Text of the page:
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One of my faves from my younger days!
Despite the mixed reviews, I decided to check this film out in my quest to watch all of John Hughes movies. The story had legs and chronicled the build-up from marriage to suburban life to pregnancy to birth very well. The movie cut out a big opportunity to show Jake walking up to the aisle in dread and fear for the big changes coming to his life before he got married. The Flashback Scenes were annoying and a few of them added nothing to the story and were a hollow attempt at humour. Nonetheless I enjoyed watching the movie but it wasn't his best work.
A newlywed husband struggles with being a husband and the reality of a lifestyle change a baby will bring. Filled with many familiar faces from Hughes' previous film. Subpar for him.
In terms of a John Hughes film this is not one of his better films. There are some nicely played, well thought out moments though.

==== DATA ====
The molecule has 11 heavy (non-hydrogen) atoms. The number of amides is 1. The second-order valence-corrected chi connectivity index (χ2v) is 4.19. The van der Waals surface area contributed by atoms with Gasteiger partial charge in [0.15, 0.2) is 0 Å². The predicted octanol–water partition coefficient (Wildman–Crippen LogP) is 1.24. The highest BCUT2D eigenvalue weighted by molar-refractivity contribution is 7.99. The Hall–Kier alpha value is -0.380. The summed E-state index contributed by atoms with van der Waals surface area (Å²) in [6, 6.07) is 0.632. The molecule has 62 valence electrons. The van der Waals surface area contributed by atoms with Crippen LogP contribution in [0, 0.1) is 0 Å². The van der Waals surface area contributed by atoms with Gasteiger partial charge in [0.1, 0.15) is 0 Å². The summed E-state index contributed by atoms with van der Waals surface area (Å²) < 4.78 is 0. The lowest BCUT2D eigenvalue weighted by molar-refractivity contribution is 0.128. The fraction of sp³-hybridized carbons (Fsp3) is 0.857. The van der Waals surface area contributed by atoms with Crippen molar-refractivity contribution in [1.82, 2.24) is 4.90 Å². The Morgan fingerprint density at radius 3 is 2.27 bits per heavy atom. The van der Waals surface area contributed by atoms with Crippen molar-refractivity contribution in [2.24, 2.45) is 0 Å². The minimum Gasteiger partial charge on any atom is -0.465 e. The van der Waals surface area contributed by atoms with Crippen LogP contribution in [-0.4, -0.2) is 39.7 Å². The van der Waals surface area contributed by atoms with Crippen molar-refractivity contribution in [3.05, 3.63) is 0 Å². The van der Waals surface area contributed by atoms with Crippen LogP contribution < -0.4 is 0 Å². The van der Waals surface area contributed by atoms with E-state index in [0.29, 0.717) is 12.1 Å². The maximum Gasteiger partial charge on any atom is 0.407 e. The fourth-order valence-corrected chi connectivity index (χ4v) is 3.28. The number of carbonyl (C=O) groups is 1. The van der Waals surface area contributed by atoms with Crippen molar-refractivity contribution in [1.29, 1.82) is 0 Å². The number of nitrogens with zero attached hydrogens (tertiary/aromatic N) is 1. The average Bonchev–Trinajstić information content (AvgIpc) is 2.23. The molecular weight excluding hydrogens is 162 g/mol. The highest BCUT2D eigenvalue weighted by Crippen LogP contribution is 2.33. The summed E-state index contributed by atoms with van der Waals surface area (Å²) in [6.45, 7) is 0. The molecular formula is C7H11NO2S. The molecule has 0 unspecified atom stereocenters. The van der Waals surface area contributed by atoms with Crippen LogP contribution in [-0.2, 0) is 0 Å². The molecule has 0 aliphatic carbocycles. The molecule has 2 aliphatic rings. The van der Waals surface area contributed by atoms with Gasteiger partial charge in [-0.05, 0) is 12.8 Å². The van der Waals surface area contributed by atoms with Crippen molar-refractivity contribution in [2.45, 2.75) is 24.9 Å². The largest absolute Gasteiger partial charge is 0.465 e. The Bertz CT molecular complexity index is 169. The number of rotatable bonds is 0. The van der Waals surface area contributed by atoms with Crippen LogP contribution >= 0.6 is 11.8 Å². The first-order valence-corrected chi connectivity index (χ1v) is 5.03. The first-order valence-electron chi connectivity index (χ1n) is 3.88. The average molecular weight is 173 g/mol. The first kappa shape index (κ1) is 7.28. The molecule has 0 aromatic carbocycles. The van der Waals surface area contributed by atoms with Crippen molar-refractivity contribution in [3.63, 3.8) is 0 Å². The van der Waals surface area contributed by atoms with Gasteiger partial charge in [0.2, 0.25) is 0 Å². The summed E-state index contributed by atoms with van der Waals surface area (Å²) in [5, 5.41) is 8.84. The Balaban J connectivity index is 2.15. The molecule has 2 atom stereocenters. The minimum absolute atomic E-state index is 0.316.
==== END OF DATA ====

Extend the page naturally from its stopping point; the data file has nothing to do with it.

Newlywed couple have a baby in this yuppie romantic comedy-drama.
Couple struggles with parenthood in this yuppie dramedy.
Probably John Hughes's best film. So many great roles--Alec Baldwin, pre Downton Abbey Elizabeth McGovern, and the indomitable Kevin Bacon. Great scene with Bacon imagining his in laws coaching him on how to impregnate McGovern, whilst sporting miner's hats.
John Hughes unfortunately graduates from teen films to more adult subject matter as film follows a couple from marriage to suburban middle class living. Film is from the point of view of Bacon, which is good since most of the characters around him are not that appealing. Hughes still had a few high points left in his career but this film signalled the slide.
The title event doesn't even happen until forty minutes into the movie. Elizabeth McGovern is criminally one-note as a criminally underwritten shrew. Kristy and Jake's relationship arc is borderline nonexistent. How did they fall for each other in the first place, and are we to believe that a baby will infuse purpose in this surface love story? Kevin Bacon plays quarter-life-crisis with stunned anxiety, and the using newspaper to plan out where furniture goes is rather clever, but the movie is a bore and a half.
Though not his most well-known work, this movie is one of many in the John Hughes catalogue that I enjoy. If you check out his filmography between '82 - '92, there are so many great movies we can thank John Hughes for. Kevin Bacon is excellent.